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Finchem asks players to look at economy

THOUSAND OAKS, Calif. -- PGA Tour commissioner Tim Finchem wants his players to pitch in during a tough economy to help give sponsors their money's worth, and Justin Leonard believes they will.

Finchem has sent a video to players and their agents asking them to consider adding tournaments they don't typically play and to reach out to the sponsors when they are at tournaments, the Sports Business Journal reported.

"They've got a list of events that need help to varying degrees," Leonard said Friday at the Chevron World Challenge. "I'm sensitive to that. I'm going to play a couple of events that they asked me to play, and I'm not going to play in a couple they asked me to play in. Bigger than that is doing more at tournaments."

Throughout the year, tour officials lobby players to consider various tournaments that might need help, but it is rare for Finchem to make the appeal himself.

"We're asking every player to add a tournament or two to their historical schedule to assist the tournaments that historically have weak fields," Finchem said in the video, which was obtained by the Sports Business Journal. "We have a lot of title sponsors this year that are up for renewal. We have to put our best foot forward in terms of presenting our competitions."

Leonard said he would add the Travelers Championship in Cromwell, Conn., a tournament he has played only once in the last eight years.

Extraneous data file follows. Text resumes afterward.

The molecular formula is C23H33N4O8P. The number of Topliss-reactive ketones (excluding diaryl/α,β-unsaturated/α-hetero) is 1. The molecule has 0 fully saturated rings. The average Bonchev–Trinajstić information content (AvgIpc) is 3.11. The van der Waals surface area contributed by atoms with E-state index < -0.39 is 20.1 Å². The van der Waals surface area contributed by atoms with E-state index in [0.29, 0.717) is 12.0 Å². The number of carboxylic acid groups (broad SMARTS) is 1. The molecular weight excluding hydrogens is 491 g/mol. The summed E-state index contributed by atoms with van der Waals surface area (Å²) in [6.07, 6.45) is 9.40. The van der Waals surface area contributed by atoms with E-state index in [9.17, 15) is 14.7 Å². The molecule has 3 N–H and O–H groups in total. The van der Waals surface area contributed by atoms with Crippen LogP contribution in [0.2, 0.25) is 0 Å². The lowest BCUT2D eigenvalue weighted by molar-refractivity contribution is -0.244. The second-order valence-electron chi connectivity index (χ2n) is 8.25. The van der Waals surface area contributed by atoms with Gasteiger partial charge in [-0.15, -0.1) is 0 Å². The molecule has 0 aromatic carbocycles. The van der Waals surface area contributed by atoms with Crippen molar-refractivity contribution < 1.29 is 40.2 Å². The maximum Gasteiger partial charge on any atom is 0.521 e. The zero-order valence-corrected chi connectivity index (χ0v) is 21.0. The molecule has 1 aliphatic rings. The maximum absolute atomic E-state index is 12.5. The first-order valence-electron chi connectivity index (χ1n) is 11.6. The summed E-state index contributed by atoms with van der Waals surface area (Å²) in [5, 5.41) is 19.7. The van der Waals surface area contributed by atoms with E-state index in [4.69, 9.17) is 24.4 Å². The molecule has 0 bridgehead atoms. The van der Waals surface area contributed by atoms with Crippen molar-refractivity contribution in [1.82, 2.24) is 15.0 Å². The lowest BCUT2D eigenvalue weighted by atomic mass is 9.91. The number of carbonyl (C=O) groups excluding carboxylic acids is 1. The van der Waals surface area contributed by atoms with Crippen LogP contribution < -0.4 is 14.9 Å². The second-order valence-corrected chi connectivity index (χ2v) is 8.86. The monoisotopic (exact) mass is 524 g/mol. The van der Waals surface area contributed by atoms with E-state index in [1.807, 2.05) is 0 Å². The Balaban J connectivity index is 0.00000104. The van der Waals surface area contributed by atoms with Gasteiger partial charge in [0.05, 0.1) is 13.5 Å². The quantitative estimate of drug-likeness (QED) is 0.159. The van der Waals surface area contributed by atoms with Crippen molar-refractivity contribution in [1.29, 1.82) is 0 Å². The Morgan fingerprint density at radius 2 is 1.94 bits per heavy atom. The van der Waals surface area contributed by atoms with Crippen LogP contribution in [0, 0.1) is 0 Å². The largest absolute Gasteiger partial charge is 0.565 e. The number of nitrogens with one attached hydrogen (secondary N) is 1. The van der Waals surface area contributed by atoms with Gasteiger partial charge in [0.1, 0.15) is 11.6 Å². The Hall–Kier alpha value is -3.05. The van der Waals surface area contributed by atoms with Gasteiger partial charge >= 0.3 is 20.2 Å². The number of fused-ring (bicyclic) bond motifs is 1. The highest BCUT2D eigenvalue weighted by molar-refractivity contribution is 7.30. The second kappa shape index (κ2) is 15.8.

Jim Furyk has not seen the video, but he could figure out the message -- support what they have.

"My guess is they're going to ask some more of the players to do some meet-and-greets, rub some elbows, thank people, make people aware of the fact that we appreciate what they're doing," Furyk said. "And I think they will. I think the players will respond positively to that. They should realize how fortunate we are."

Whether it works remains to be seen.

Some players, such as Camilo Villegas and Anthony Kim, already have said they would take up joint membership in Europe, which means missing a few tournaments on the PGA Tour to reach the minimum requirement overseas.

Tiger Woods is the one player who moves the needle, yet his tendency in recent years is only to subtract tournaments, not add them. He has stopped playing Pebble Beach, Riviera and Kapalua in recent years, and there are more than a dozen events he has never played.

"A lot of the top players ... those are the ones the media focuses on and the sponsors want," Steve Stricker said.

Even so, he figures everyone understands what is at stake. The tour did not lose any tournaments in the meat of its schedule due to the economic downturn, yet Finchem has said if the recession lingers into 2009, there could be problems.

"It's important that we're at our best, and we make sure we take care of the people who are footing the bills," Stricker said.